Totally unnecessary. Use a frying pan. Put it on the stove. Dump in the pasta you want to cook. Add enough cold water to cover it. Turn it on high, then time it from the time it comes to a boil. The pasta won't stick together (guaranteed), you save energy and water.
#13
Old 10-31-2016, 07:51 PM
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Thank you, one & all.
#14
Old 10-31-2016, 11:59 PM
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Now -- for next time.

Throw away your egg noodle store bought packages, and make something really good.

Google /nokedle recipe/, make that instead, in half the time, twice as good.
#15
Old 11-01-2016, 12:08 PM
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This (PDF) says don't do it on page 4.
#16
Old 11-01-2016, 12:36 PM
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Quote:
Originally Posted by jtur88 View Post
Now -- for next time.

Throw away your egg noodle store bought packages, and make something really good.

Google /nokedle recipe/, make that instead, in half the time, twice as good.
And make sure to raise your own chickens for the eggs, and grow and mill your own wheat for the flour. Wouldn't kill you to dig your own well for the water either.
#17
Old 11-01-2016, 12:42 PM
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Quote:
Originally Posted by muldoonthief View Post
And make sure to raise your own chickens for the eggs, and grow and mill your own wheat for the flour. Wouldn't kill you to dig your own well for the water either.
I love nokedli/galuska/spaetzle and make them from time to time (usually when I make goulash or paprikash), but there is no way they are easier to make than opening up a bag and sticking it in boiling water. And they leave more stuff to cleanup. Plus they're not any faster, if you're doing them properly and letting the batter rest before forming them into the little dumplings (which either require you having something like this or using a method where you put the batter on a cutting board and cut them into your boiling water (usually with a spoon). ETA: like this.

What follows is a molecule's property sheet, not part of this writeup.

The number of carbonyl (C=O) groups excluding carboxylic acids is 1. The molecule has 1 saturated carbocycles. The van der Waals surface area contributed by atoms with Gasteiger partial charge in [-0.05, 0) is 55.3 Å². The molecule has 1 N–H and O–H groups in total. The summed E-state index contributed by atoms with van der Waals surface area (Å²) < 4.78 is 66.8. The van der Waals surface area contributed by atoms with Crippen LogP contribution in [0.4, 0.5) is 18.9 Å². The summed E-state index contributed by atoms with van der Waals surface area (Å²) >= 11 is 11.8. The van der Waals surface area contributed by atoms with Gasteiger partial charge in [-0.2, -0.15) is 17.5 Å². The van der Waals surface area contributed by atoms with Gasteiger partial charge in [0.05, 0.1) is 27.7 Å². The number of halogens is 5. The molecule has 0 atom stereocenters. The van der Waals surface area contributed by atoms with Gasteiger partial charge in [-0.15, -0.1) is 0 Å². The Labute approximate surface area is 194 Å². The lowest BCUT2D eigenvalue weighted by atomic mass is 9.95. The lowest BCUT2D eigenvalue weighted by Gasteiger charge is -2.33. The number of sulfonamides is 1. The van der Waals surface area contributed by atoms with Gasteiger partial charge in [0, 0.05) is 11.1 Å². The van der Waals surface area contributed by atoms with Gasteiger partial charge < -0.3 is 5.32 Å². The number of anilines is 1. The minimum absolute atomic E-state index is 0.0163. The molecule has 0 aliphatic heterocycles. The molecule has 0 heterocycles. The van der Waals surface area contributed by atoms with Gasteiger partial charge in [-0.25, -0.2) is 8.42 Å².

Last edited by pulykamell; 11-01-2016 at 12:47 PM.
#18
Old 11-01-2016, 01:00 PM
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Quote:
Originally Posted by pulykamell View Post
I love nokedli/galuska/spaetzle and make them from time to time (usually when I make goulash or paprikash), but there is no way they are easier to make than opening up a bag and sticking it in boiling water. And they leave more stuff to cleanup. Plus they're not any faster, if you're doing them properly and letting the batter rest before forming them into the little dumplings (which either require you having something like this or using a method where you put the batter on a cutting board and cut them into your boiling water (usually with a spoon). ETA: like this.
I own a spaetzle-maker but never use it....the dough sticks to the plane. Even if it didn't, it would be a horrible clean-up job.

I just beat an egg in a mixing bowl and add flour (plus S&P) until I have a stiff dough, using a little hot water if I overflour. Cut into smallish dumplings with a teaspoon, right in the bowl, and drop into boiling water. They're done when they float.
#19
Old 11-01-2016, 01:15 PM
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Quote:
Originally Posted by Ukulele Ike View Post
I own a spaetzle-maker but never use it....the dough sticks to the plane. Even if it didn't, it would be a horrible clean-up job..
Sounds like you might be making your spaetzle too thick then? I've never had an issue with them sticking. I mix it up until it's like a thick pancake batter. If you scroll down in this thread, you can see pictures of how I make them and their consistency. It's easy peasy.
#20
Old 11-01-2016, 01:24 PM
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Quote:
Originally Posted by pulykamell View Post
It's easy peasy.
But it is an extra couple of things to clean (plus the bowl and the mixing spoon) and, like I said, much easier to open that bag and dump it in the boiling water. There's also that potato-ricer looking thing you can use for the more noodly type of spaetzle. ETA: This thing.

Last edited by pulykamell; 11-01-2016 at 01:26 PM.
#21
Old 11-01-2016, 06:09 PM
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I prefer the mill type Spaetzle maker.
https://fantes.com/weston-spaetz...-and-food-mill

Nice and dumplingy

Last edited by wolfman; 11-01-2016 at 06:09 PM.
#22
Old 11-01-2016, 09:29 PM
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Quote:
Originally Posted by pulykamell View Post
Sounds like you might be making your spaetzle too thick then? I've never had an issue with them sticking. I mix it up until it's like a thick pancake batter. If you scroll down in this thread, you can see pictures of how I make them and their consistency. It's easy peasy.